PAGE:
Join me in celebrating the launch of our own “Food Lab” on Long Island’s East End. This morning, I slipped away from the Saturday breakfast crowd and garden tasks that generally occupy my time on weekend mornings in order to sit with about 75 other food entrepreneurs in a Stonybrook University auditorium on the Southampton campus.
The focus for Food Labs first two seminars was the food business, appropriately lead by 2 iconic NY Times columnists, Amanda Hesser and Florence Fabricant. I thought I was watching the American dream roll out in front of me.
— Having religiously read the NY Times dining section for the last 25 years, these two ladies have dominated my view of the food world from their columns and they each have a completely different perspective. Hesser, a visionary, is looking to open new directions and expose the creative side of chefs and cooks worldwide. Fabricant, a nuts and bolts realist, is sharing stories from the street and back rooms of producers and crafts people doing their everyday work. My vantage point in the 5th row gave me a cats eye view of two specific sides of the food business that the Food Lab was exploring. Side A with Hesser on how to dream big and see results through hard work and confidence. On side B the Fabricant panel discussed the means of taking a brand to market through test kitchens, start up concepts, and marketing savvy, requiring dedication to technique and perseverance.
The young Amanda Hesser first told her story, columnist to entrepreneur. Several years ago, in the wake of a celebrated career in journalism Hesser stepped off the page and into the board room, as well as the kitchen, to take on a new chapter in the food world as an online entrepreneur. She touched on her first plan momentarily and then went directly to Food52 which she started with a friend in her home kitchen in 2009. As she worked her way through the details of building an online magnet focusing on food she described her challenges and the tears followed by months of frustration related to Food52’s launch. It was inspiring to hear her describe the emotional challenge that ranged from initially vying for venture capital attention, to round 3 when the tables had turned and she and her partner now consider what the investor will bring to the table beyond the core funding.
Had I been given the chance to ask questions, mine would have been focused on the division of church and state between editorial product (recipe and kitchen suggestions) to merchandising and online product sales. Full disclosure here, I’m a Food52 customer and have found the products they offer to be unique and interesting. While the food photography is attractive and inspiring, my time is limited and I haven’t even opened a recipe file. That said, I’m not sure if it matters, if Amanda runs the show and likes a product that’s featured in her catalog of products, using those products in recipes and highlighting their application as tools shouldn’t be questioned as it might be in print. She told us how round 3 funding has brought investment in Food52 to $9 million, then went on to say that while that’s a lot of money to her it’s small potatoes in the big picture and her investors have much bigger stakes in other categories, however it seems to be a huge incentive for her to protect and build her e-commerce brand.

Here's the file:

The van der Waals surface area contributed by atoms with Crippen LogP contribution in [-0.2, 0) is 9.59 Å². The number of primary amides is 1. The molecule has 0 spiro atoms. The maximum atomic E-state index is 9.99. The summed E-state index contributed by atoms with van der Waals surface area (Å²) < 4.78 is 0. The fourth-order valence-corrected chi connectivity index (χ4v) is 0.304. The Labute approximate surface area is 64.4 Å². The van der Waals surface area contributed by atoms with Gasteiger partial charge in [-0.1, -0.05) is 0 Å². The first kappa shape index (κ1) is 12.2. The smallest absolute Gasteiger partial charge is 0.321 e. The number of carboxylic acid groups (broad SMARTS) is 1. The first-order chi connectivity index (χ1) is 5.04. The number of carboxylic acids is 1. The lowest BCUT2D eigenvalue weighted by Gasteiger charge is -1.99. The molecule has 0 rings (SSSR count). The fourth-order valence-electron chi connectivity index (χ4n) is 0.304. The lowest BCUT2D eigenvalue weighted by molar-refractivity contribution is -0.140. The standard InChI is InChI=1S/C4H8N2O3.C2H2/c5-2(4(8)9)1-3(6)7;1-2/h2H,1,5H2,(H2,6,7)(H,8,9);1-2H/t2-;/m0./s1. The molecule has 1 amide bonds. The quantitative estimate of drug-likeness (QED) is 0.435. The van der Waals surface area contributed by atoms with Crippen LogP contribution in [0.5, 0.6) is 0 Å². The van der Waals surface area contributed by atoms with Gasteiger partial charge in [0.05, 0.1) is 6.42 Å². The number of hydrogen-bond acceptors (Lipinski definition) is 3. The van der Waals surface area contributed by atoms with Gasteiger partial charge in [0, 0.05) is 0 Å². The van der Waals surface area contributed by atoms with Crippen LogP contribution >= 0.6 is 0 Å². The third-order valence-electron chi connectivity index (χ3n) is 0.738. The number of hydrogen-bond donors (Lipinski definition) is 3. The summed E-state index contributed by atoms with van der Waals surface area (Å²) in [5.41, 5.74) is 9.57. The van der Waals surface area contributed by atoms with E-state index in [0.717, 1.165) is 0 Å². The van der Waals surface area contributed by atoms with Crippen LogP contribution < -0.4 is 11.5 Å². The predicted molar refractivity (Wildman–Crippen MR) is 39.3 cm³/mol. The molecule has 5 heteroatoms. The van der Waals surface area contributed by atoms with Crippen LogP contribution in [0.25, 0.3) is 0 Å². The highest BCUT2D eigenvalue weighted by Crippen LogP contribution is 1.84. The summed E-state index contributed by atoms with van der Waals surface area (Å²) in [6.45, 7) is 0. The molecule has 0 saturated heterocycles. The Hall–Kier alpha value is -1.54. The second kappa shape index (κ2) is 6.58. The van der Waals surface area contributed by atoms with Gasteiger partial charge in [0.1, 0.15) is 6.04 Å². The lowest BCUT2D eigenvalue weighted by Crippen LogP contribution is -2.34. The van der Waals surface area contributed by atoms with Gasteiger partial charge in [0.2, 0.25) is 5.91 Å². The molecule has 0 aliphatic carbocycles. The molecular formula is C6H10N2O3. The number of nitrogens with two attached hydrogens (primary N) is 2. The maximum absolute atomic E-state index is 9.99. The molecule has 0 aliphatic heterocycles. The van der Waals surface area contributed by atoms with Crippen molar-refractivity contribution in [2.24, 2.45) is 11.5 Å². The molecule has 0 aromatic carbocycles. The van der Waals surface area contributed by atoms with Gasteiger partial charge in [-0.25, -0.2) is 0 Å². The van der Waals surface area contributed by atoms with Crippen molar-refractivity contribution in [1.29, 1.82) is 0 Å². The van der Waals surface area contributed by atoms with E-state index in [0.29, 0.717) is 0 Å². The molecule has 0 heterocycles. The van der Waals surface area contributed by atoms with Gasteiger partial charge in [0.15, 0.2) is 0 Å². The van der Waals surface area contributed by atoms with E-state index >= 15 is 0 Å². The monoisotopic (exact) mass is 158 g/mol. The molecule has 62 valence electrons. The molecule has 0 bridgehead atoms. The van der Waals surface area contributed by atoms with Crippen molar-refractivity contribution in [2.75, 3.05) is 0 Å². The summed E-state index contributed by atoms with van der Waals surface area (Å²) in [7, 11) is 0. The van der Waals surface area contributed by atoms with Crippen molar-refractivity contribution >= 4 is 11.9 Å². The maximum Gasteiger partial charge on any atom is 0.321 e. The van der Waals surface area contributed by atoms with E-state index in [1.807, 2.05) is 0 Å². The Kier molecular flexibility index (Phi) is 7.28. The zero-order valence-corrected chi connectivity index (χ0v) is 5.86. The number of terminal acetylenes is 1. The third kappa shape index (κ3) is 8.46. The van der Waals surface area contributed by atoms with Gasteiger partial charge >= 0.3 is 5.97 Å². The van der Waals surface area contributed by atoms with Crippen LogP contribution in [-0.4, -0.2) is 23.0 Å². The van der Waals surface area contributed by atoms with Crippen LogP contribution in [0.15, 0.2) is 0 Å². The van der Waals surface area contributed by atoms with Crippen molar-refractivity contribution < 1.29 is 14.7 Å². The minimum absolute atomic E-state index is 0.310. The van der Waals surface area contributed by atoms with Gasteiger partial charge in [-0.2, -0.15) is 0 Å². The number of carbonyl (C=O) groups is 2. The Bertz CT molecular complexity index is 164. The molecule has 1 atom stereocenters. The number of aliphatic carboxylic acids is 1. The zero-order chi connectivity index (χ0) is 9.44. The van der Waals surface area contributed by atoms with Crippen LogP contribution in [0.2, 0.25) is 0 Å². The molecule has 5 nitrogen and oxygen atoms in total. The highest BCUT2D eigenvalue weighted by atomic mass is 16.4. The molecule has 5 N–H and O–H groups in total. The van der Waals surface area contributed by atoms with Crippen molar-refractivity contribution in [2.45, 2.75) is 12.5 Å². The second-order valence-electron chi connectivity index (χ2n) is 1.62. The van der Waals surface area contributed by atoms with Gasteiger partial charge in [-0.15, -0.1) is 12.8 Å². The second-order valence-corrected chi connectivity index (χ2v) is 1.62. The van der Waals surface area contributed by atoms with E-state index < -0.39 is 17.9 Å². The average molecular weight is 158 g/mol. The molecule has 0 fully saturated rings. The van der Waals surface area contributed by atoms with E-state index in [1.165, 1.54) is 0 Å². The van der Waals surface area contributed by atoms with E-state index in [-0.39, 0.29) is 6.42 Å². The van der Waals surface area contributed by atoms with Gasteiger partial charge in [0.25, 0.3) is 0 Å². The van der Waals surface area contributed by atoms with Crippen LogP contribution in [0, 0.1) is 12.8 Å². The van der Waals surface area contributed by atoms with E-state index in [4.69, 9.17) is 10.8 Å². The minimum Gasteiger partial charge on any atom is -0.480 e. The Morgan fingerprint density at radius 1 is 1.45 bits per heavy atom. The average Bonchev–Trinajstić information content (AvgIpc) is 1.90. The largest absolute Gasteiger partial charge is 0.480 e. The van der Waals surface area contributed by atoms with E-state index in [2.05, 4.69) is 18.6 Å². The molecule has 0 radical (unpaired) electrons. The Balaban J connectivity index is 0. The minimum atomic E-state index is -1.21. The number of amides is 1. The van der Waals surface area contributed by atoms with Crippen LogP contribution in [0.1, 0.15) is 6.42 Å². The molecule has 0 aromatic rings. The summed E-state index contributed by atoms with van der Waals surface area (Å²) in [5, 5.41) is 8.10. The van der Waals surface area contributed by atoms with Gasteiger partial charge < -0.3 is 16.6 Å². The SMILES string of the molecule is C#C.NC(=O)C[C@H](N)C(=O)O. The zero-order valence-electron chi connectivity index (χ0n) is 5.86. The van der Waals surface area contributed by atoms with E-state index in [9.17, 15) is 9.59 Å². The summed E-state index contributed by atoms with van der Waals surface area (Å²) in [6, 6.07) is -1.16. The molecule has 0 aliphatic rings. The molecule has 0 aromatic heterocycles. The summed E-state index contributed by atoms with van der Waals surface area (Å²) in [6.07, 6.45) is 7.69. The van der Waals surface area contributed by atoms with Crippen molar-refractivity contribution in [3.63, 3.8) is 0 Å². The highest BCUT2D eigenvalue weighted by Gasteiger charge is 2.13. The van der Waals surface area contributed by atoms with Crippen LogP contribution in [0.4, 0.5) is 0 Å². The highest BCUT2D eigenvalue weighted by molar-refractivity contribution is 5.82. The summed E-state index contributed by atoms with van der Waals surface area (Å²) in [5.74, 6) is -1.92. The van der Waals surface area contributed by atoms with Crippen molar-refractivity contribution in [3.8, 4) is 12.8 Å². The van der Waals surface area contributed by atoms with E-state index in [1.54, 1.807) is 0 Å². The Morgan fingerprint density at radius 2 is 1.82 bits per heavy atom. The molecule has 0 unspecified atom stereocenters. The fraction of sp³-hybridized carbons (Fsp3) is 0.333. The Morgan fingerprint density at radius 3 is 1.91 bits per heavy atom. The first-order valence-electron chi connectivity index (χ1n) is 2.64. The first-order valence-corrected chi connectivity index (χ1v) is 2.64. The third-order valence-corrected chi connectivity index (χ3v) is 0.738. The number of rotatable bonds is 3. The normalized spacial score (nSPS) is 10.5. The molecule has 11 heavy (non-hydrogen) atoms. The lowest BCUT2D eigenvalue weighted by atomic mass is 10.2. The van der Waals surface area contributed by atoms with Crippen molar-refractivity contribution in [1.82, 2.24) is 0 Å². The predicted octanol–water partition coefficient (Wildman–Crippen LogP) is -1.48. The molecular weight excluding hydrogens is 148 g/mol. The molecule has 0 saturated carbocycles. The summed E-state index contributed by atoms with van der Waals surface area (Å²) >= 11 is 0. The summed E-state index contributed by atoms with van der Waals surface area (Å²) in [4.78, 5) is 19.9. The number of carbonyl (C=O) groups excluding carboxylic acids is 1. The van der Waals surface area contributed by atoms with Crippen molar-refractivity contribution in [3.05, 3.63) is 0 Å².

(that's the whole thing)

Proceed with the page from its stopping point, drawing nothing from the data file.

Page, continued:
The Hesser interview, conducted by author and columnist Jessica Soffer was a well positioned introduction to the much more nuts and bolts food business seminar to follow lead by Florence Fabricant. Fabricant ran a panel of 5 successful entrepreneurial men. The title of the second presentation was “Growing a food business” and I had made an effort to attend to hear Andy Arons from Gourmet Garage speak.
What I hadn’t anticipated was Fabricant’s command of the panel. She book-ended Hesser perfectly as the long term editorial veteran who has a total command of her food world knowledge, quick wit and thorough interviewing approach. If Amanda proved that the NY Times can launch a confident, well rounded entrepreneur, Florence reminded the crowd that her tenure in the food world has served her well and commands respect. Early in the conversation when asked about the specialty food industry Ron Tanner, a representative of the Specialty Food Association described his community as producers featuring “personality, made by a person instead of a machine”. Fabricant was quick to point out that while those products might start out handmade they are “generally made by a machine” once they reach the marketing phase. A question directed to Andy Aron “what does it take to get on your shelves?” was answered quickly, “Organic, baby, new, delightful. All the incentives that result in products being pulled from the shelves.”